Written by Bryan Watts
May 7, 2009
For many years, members of the Toronto Ornithological Club and birders in the greater Toronto area have recognized that whimbrels migrate through the area in great numbers during the third and forth weeks of May on their way north to the breeding grounds. The timing of birds leaving from the Eastern Shore of Virginia relative to the passage of birds through Toronto has intrigued The Center for Conservation Biology’s (CCB) biologists, who have wondered about the possible connections.
During the spring of 2009, CCB biologists, in collaboration with The Nature Conservancy (TNC) and the U.S. Fish and Wildlife Service, studied the stopover ecology of whimbrel staging along the Delmarva Peninsula in Virginia. A large number of individuals were captured and fitted with conventional, 60-day, digital VHF transmitters to investigate stopover duration. With funding from the Northern Neck Audubon Society, CCB biologists shipped a receiver/datalogger to biologists Karen McDonald and Matt Brady of the Toronto and Region Conservation Authority. The receiver/datalogger unit was deployed on a small building located in Colonel Samuel Smith Park and the Lake Shore Yacht Club, a popular birding spot. The datalogger was programmed to scan continuously for 38 transmitter signals. Biologists with the Ontario Ministry of Natural Resources also flew helicopter surveys, using a datalogger to search for these radio tagged birds on the breeding grounds, but did not detect any whimbrels.
The datalogger deployed in Toronto detected 10 (26%) of the whimbrels marked in Virginia. This is an amazingly high percentage given that the datalogger at that height above the ground likely had a range of less than 5 miles and that the straight line distance between the two locations is more than 500 miles (800 km). This result connects the whimbrels that stage along the Delmarva Peninsula to the birds passing through Toronto and further identifies Toronto as a spring bottleneck for migrating whimbrels. All of the birds moving through Toronto were detected between 22 and 28 May. Two of these birds that were detected in Virginia just prior to leaving made the 500 mile flight averaging 40-50 miles per hour (65-81 km/hr). One of these birds made the trip in 11.5 hours.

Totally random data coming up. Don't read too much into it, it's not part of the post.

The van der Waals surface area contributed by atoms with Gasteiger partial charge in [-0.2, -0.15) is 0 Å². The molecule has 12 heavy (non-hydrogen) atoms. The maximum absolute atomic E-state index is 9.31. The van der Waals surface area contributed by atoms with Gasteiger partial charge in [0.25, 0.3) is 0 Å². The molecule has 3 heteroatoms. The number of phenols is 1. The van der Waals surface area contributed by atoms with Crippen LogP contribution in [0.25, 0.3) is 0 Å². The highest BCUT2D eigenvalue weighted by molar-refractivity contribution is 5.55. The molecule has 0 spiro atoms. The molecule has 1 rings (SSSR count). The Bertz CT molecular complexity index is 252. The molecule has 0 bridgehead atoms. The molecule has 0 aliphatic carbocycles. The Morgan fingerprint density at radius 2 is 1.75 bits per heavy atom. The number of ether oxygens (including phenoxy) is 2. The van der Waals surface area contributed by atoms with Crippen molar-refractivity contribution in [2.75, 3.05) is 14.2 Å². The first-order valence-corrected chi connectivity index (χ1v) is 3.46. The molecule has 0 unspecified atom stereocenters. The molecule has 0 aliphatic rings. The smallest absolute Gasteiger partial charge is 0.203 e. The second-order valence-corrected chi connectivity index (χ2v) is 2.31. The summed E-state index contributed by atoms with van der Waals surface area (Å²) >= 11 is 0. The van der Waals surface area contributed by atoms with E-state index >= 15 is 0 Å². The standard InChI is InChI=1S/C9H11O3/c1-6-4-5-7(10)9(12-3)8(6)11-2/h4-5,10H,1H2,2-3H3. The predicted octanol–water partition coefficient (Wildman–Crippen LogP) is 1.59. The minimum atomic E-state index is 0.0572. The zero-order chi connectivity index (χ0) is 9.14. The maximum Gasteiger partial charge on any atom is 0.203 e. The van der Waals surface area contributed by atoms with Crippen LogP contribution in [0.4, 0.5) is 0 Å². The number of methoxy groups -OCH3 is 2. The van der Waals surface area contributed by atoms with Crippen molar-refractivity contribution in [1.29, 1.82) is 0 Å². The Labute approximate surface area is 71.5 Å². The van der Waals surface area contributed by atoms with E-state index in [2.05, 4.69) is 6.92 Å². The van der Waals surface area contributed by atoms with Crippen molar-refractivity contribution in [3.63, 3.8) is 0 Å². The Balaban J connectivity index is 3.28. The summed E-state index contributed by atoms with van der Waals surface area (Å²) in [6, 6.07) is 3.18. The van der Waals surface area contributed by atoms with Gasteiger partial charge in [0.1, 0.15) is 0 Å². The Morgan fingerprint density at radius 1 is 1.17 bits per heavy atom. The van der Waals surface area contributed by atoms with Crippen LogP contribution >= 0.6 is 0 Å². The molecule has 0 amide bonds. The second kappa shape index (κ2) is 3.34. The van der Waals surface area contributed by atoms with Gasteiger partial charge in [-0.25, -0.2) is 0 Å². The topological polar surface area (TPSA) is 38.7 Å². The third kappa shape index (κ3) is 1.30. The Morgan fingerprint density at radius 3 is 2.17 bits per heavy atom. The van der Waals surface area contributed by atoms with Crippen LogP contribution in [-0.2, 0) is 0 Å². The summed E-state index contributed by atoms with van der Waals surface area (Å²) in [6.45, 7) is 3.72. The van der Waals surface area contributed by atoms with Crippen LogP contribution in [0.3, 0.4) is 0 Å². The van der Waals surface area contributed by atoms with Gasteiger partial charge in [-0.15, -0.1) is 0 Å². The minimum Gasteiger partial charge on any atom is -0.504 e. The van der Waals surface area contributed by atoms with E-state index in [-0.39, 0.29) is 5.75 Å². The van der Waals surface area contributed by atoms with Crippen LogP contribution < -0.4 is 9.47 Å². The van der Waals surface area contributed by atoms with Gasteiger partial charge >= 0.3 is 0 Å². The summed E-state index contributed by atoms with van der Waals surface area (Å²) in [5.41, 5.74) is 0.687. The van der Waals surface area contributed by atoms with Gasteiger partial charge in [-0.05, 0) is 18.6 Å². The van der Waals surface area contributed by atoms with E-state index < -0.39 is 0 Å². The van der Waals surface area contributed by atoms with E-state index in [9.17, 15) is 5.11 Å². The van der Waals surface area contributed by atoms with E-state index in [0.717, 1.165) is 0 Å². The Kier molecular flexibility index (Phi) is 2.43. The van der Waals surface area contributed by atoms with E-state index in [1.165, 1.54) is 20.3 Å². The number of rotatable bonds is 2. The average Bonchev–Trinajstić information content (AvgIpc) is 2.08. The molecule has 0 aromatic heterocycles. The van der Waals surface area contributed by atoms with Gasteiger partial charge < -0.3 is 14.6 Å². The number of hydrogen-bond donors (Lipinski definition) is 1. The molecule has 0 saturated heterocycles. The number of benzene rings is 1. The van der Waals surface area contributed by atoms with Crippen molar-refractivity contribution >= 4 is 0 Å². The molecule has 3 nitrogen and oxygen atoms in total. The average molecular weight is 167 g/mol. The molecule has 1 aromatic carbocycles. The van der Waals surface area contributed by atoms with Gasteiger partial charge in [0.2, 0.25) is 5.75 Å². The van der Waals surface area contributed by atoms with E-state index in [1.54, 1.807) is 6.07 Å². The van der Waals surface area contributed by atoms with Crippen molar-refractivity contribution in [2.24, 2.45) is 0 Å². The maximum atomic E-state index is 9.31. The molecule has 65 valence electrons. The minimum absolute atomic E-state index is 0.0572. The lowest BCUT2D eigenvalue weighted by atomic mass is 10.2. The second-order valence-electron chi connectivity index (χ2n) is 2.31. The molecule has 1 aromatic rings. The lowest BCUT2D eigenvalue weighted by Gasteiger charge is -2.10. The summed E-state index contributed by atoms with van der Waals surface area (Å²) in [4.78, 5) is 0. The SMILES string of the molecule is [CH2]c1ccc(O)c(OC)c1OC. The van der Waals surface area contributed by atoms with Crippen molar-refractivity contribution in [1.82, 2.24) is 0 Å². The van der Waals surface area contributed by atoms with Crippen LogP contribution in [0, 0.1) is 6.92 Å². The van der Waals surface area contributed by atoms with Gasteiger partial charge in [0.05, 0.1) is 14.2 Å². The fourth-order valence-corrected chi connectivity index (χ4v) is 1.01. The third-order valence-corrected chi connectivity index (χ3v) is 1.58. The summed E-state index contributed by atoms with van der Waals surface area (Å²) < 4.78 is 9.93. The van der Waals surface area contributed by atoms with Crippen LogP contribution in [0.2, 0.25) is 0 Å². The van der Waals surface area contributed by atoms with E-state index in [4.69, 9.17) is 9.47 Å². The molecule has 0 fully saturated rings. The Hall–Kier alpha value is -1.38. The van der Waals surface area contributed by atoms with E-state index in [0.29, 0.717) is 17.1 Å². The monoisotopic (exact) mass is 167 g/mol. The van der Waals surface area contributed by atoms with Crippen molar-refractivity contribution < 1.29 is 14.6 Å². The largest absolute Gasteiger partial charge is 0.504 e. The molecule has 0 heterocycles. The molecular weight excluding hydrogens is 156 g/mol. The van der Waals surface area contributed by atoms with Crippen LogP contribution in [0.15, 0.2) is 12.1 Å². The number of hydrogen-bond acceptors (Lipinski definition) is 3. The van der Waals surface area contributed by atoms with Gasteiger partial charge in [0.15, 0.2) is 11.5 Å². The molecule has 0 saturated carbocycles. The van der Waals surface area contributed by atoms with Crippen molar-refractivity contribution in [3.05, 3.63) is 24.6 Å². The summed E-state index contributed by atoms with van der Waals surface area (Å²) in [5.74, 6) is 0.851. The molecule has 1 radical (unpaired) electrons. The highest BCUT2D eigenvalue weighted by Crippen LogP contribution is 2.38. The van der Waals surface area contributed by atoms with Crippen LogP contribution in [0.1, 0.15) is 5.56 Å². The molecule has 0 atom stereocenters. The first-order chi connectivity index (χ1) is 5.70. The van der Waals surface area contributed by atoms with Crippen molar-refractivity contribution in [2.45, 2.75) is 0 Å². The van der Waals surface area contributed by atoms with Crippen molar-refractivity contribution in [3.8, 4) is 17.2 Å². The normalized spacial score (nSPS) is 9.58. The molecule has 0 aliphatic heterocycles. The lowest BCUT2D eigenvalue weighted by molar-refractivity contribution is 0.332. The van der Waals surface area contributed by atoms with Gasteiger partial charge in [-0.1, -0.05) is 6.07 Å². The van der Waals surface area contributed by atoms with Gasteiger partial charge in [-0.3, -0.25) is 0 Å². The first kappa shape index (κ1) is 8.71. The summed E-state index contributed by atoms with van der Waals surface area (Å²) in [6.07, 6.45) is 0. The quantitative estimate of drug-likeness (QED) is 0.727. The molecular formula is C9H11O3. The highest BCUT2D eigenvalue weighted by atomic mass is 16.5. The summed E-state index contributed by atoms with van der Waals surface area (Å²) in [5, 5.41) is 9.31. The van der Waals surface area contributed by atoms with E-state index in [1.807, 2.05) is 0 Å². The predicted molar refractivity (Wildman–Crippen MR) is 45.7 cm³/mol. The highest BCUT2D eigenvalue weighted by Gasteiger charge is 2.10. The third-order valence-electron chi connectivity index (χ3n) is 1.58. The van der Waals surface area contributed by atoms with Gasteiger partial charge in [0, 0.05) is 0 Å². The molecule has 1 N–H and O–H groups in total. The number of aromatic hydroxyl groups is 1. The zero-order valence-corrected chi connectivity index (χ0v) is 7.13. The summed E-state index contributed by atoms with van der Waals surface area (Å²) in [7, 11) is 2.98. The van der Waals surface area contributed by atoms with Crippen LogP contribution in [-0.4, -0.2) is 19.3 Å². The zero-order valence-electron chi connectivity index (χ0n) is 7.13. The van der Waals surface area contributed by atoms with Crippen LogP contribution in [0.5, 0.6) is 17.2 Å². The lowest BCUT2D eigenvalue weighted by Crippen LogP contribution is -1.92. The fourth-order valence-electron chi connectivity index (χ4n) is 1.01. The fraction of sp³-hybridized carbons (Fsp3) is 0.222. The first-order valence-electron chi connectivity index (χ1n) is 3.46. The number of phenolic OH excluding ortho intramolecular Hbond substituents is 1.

In addition to collaborating on the migration of radio-tagged birds, the Center for Conservation Biology (CCB) and the Toronto Ornithological Club (TOC) initiated a new “Whimbrel Watch” project. In Toronto, Mark Cranford of T.O.C. coordinated observers and observation points to estimate the number of birds passing through the greater Toronto area during the period of peak passage. In Virginia, biologists counted the number of birds leaving the Delmarva study area. In the 3 to 4 hours before dusk, whimbrel rise up from the marsh making contact calls, arrange in V-formations, and begin their flight north. Between 20 and 29 May, CCB and TNC counted 5,849 whimbrel leaving the lower Delmarva Peninsula.
Project sponsored by The Center for Conservation Biology (CCB), the Toronto Ornithological Club (TOC), and the Toronto and Region Conservation Authority (TRCA).